Over the past year, shares of IBM (NYSE:IBM) fell 13% as the company struggled to grow its top line, which has declined for 11 consecutive quarters. In a previous article, I highlighted IBM's three key weaknesses -- its non-existent growth, its use of buybacks and divestments to inflate earnings, and its dependence on cloud-based gains to offset losses at its core businesses. Today, we'll look at the flip side and highlight three strengths that investors might have overlooked.
1. The growing cloud and the evolution of Watson
Under current CEO Ginni Rometty, IBM started investing more heavily in higher-margin cloud technologies. In 2013, IBM acquired cloud computing infrastructure company SoftLayer Technologies for $2 billion. Last year, it acquired cloud security firms CrossIdeas and Lighthouse Security Group for undisclosed amounts.
Last January, IBM committed $1.2 billion to expanding its global cloud footprint. A major part of that investment was the formation of the IBM Watson Group, which houses its Jeopardy-playing AI Watson, which has since been used to analyze medical data, power smart toys, and even invent recipes of its own.
Rometty believes that Watson could evolve into a $10 billion business within the next decade, which would be equivalent to 11% of IBM's 2014 revenue. Rometty believes that this growth can be achieved if Watson evolves into a powerful analytics tool that piggybacks on its growing cloud services. For example, Watson could eventually analyze marketing campaigns, customer satisfaction, or employee retention rates for companies in the near future.
2. The growth of the "hybrid cloud"
Another key way that IBM can accelerate the growth of its cloud business is through "hybrid cloud" installations. When large businesses are unwilling to abandon older on-site servers in favor of cloud-based ones, they can install hybrid cloud systems which sync archived data to the public cloud while keeping more recent data in private on-site servers. Late last year, IBM signed key hybrid cloud partnerships with German airline Lufthansa, Dutch bank ABN Amro, and advertising giant WPP.
Research firm Gartner expects half of all U.S. companies to use hybrid installations by 2017. Accenture (NYSE:ACN), which recently partnered with Microsoft (NASDAQ:MSFT) to launch a hybrid cloud bundle, noted that 75% of respondents in a recent survey expressed interest in hybrid cloud installations. Therefore, if IBM keeps landing big hybrid cloud deals, its total cloud revenue -- which rose 60% year-over-year to $7 billion in 2014 -- could keep climbing.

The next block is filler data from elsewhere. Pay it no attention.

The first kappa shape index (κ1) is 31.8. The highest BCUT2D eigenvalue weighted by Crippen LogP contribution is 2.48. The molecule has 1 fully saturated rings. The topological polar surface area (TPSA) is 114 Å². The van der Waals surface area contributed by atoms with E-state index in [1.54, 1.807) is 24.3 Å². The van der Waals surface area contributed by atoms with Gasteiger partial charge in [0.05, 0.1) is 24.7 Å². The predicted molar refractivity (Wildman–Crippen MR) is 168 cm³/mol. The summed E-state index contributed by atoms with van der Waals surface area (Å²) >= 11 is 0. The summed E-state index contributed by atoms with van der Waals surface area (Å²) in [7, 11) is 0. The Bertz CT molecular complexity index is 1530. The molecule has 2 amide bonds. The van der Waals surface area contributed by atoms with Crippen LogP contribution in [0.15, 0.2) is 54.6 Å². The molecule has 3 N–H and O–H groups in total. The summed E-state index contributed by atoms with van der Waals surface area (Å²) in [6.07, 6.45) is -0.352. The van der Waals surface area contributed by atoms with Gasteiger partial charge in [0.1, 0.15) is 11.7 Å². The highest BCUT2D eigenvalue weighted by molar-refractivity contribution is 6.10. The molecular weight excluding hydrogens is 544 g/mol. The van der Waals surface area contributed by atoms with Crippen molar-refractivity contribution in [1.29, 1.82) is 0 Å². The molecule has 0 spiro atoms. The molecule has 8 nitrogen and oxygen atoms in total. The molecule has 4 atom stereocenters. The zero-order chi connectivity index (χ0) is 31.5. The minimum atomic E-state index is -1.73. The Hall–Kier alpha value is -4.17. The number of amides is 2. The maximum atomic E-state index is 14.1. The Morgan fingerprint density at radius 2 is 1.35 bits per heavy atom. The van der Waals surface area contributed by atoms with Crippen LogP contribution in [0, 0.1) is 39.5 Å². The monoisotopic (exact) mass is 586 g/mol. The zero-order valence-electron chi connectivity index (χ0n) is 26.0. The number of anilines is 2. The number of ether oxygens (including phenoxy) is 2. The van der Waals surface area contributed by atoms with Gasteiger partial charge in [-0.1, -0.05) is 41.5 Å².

3. Its enterprise partnership with Apple
Last year, IBM signed a broad enterprise partnership with Apple (NASDAQ:AAPL), which pairs Big Blue's enterprise know-how with the consumer appeal of iOS devices. The partnership helps Apple gain enterprise clout against Microsoft and Google (NASDAQ:GOOG) (NASDAQ:GOOGL), while IBM gains a presence in consumer-facing products -- which it lost after selling its PC division to Lenovo in 2004.
The partnership allows IBM, through the use of its IBM MobileFirst for iOS platform, to launch native iOS apps for businesses and optimized IBM cloud services on iOS. IBM also started selling iPhones and iPads installed with industry-specific software to enterprise clients worldwide. This lets both companies profit from the relaxation of BYOD (bring your own device) policies in certain industries.
Last December, Apple and IBM unveiled their first ten enterprise apps, which included ones for airline in-flight customer service, law enforcement incident response, field repair calls for telecom firms, and others for banking, insurance, retail, and government purposes.
If Apple gains ground in the enterprise market, IBM's high-margin cloud revenue will likely increase. However, it will be a tough uphill battle for Apple. Microsoft plans to unite PCs and mobile devices with Windows 10, which could marginalize iOS devices in enterprise. Google also recently launched Android for Work and Chromebooks for Work, two programs which split work and personal profiles for BYOD purposes.
IBM stock trades at less than 10 times forward earnings, indicating that its near-term downside could be fairly limited. However, IBM's lack of top and bottom line growth will continue to weigh the stock down until it can grow some firm green shoots.
Watson, the hybrid cloud, and the Apple partnership represent seeds of potential growth for IBM, but investors will likely have to wait several quarters to see if they can help Big Blue's cloud revenue growth accelerate.